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Treatment of Childhood LCH

    continued...

    Multiple bone lesions; or combinations of skin, lymph node, or pituitary gland with or without bone lesions

    • Vinblastine and prednisone: Six months of treatment with weekly vinblastine (6 mg/m2) for 7 weeks then every 3 weeks for good response. Prednisone (40 mg/m2) is given daily for 4 weeks then tapered over 2 weeks. Afterwards prednisone is given for 5 days at 40 mg/m2 every 3 weeks with the vinblastine injections. A short (<6 months) treatment course with only a single agent (e.g., prednisone) is not sufficient, and the number of relapses is higher. An 18% reactivation rate with a multidrug regimen for 6 months versus a historical reactivation rate of 50% to 80% with surgery alone, or with a single-drug treatment regimen has been reported.[19] A comprehensive review of the DAL and Histiocyte Society clinical trials revealed a reactivation rate of 46% at 5 years.[20][Level of evidence: 3iii]. Most disease reactivations were in bone, skin, or other nonrisk locations.
    • Pamidronate is also effective for treating LCH bone lesions.[21] A nationwide survey from Japan described 16 children treated with bisphosphonates for bone LCH. All had bone disease; none had risk-organ disease. The majority received six courses of pamidronate at 1 mg/kg/course given at 4-week intervals. In 12 of 16 patients, all active lesions including skin (n = 3) and soft tissues (n = 3) resolved. Eight remained disease free at a median of 3.3 years.[22]

    Treatment of high-risk multisystem disease

    Spleen, liver, and bone marrow (may or may not include skin, bone, lymph node, lung, or pituitary gland)

    • The standard therapy length recommended for LCH involving the spleen, liver, or bone marrow (high-risk organs) is based upon LCH-I, LCH-II, and the DAL-HX-83 studies and varies from 6 months (LCH-I and LCH-II) to 1 year (DAL-HX-83).[11,14] In the LCH-II and HISTSOC-LCH-III studies, the standard arm consisted of vinblastine and prednisone as described above under multifocal bone, but 6-mercaptopurine was added to the continuation phase of the protocol. The LCH-II study was a randomized trial to compare treatment of patients with vinblastine, prednisone, and mercaptopurine or vinblastine, prednisone, mercaptopurine, and etoposide.[23][Level of evidence: 1iiA]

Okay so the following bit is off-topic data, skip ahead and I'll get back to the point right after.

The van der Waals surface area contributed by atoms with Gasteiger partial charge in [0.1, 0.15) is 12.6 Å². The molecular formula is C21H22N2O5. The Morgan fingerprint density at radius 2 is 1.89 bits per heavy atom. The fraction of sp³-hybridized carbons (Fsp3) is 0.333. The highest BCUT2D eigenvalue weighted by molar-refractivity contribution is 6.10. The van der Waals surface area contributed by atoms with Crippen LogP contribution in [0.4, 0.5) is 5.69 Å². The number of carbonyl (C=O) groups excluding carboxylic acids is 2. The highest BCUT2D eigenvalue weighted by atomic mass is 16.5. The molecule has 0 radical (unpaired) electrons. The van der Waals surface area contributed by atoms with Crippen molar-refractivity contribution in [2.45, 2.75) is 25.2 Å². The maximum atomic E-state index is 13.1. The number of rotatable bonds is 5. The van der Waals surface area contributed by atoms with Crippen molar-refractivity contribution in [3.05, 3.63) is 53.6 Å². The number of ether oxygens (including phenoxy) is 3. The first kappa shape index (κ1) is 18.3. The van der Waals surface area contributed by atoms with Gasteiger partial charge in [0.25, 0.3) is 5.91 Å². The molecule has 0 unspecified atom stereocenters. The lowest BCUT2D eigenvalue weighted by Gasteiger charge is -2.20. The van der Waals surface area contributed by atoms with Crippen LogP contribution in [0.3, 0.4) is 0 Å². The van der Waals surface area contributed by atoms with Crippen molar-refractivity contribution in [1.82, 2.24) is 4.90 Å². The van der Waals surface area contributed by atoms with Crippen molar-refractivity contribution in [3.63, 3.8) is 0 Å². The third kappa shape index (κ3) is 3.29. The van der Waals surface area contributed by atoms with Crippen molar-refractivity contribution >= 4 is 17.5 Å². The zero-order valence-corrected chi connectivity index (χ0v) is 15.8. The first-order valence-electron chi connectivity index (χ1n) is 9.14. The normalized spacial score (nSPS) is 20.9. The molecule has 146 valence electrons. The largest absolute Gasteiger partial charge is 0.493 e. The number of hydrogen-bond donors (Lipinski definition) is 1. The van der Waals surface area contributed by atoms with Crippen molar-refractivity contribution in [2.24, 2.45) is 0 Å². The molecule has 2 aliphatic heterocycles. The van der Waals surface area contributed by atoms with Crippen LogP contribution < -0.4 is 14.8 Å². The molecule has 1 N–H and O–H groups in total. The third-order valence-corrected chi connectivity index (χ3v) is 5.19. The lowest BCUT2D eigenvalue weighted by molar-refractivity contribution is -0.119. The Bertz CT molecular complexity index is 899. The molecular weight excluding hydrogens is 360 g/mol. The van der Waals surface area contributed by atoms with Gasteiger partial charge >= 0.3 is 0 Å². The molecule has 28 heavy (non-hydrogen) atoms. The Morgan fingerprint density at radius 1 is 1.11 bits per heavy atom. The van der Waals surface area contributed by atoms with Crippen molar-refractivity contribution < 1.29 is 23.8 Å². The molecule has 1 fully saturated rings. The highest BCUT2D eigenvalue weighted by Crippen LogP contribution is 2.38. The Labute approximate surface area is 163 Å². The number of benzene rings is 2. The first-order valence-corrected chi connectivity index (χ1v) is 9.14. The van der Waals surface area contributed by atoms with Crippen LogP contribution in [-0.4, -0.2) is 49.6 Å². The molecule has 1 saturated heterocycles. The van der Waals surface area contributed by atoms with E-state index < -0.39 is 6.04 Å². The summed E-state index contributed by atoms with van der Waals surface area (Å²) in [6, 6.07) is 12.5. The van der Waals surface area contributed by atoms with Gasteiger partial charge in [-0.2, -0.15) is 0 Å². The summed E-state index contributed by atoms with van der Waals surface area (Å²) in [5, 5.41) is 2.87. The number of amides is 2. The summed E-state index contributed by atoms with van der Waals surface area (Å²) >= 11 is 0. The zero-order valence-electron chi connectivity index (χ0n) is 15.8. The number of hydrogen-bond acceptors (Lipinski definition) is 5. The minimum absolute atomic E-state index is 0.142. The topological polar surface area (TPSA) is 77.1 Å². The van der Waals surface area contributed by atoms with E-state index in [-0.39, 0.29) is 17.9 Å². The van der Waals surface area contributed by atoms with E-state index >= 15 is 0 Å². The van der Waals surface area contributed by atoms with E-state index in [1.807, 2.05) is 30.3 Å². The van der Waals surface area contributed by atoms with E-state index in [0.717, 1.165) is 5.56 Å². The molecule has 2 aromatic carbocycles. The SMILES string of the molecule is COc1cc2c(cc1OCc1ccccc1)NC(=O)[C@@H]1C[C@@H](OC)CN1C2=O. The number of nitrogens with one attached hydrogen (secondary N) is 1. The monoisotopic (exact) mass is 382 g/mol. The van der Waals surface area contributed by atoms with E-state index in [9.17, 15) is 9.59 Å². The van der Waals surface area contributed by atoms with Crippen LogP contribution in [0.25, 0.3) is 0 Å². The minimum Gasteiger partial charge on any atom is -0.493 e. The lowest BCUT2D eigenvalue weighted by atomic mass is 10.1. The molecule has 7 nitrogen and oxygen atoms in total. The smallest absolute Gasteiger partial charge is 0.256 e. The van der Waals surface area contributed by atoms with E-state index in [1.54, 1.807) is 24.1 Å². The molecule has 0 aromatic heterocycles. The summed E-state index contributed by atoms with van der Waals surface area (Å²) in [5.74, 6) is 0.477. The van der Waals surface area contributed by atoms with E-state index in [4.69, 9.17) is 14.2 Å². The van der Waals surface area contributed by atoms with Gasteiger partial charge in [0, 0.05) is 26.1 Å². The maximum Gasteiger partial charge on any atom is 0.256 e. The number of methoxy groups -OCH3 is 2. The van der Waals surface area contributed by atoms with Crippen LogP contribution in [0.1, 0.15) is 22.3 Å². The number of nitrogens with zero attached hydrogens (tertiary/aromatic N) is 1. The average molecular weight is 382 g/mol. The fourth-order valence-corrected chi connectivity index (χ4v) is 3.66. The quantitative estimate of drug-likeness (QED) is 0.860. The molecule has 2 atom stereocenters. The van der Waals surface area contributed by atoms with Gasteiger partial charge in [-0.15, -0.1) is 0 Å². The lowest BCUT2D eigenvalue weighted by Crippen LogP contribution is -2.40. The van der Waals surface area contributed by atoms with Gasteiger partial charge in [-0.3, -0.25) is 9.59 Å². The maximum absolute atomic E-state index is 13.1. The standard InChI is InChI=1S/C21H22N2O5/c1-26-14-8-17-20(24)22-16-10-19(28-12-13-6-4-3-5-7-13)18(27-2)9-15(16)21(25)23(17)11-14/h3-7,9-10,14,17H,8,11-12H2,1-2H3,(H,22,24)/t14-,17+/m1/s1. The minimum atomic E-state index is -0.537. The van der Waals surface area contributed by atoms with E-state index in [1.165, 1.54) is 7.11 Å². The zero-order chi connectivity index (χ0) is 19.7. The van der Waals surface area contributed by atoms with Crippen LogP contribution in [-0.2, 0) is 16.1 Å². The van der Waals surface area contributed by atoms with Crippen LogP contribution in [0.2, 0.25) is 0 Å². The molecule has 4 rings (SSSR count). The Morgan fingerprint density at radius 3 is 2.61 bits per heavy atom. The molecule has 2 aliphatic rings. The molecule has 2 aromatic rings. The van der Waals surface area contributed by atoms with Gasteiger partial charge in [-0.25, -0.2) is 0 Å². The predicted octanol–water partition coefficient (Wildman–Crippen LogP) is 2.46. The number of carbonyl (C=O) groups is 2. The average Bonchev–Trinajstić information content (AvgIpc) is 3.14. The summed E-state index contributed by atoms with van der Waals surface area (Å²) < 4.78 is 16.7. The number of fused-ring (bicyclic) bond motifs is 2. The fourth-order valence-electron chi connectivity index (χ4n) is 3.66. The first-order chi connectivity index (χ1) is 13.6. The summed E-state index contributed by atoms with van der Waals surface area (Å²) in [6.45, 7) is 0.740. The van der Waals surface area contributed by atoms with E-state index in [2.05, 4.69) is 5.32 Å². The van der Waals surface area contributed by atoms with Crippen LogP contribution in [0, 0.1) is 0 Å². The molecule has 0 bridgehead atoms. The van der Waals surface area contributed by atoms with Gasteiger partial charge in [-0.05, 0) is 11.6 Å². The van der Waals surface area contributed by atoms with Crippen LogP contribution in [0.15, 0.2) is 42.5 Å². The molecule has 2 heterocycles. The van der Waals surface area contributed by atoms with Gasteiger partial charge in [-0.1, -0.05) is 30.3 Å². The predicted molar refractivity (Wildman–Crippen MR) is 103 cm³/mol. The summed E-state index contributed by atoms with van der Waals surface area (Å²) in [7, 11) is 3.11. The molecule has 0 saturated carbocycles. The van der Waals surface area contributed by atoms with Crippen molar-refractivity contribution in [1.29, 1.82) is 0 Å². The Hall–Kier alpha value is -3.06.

There was no statistical significance in outcomes (response at 6 weeks, 5-year probability of survival, relapses, and permanent consequences) between the two treatment groups. Hence, etoposide has not been used in subsequent Histiocyte Society trials. Late review of the results, however, has shown reduced mortality of patients with risk-organ involvement in the etoposide arm. Although controversial, a comparison of patients in the LCH-I trial with patients in the LCH-II trial suggested that increased treatment intensity promoted additional early responses and reduced mortality.

      It is important to note that those studies included lungs as risk organs. However, subsequent analyses have shown that lung involvement lacks prognostic significance.[24]

    • The Japan LCH Study Group (JLSG) reported 5-year response and overall survival rates of 78% and 95%, respectively, for patients with multisystem disease treated on the JLSG-96 trial (6-week induction regimen of cytosine arabinoside, vincristine, and prednisolone followed by 6 months of maintenance therapy with cytarabine, vincristine, prednisolone, and low-dose intravenous methotrexate). If patients had a poor response to the initial regimen, they were switched to a salvage regimen of intensive combination doxorubicin, cyclophosphamide, methotrexate, vincristine, and prednisolone.[25]

      The important finding of this study was the decreased mortality compared with previous JLSG studies and to the LCH-II study, and was attributed to the early move to salvage therapy for patients with nonresponsive disease, improved salvage therapy, and better supportive care.[25]

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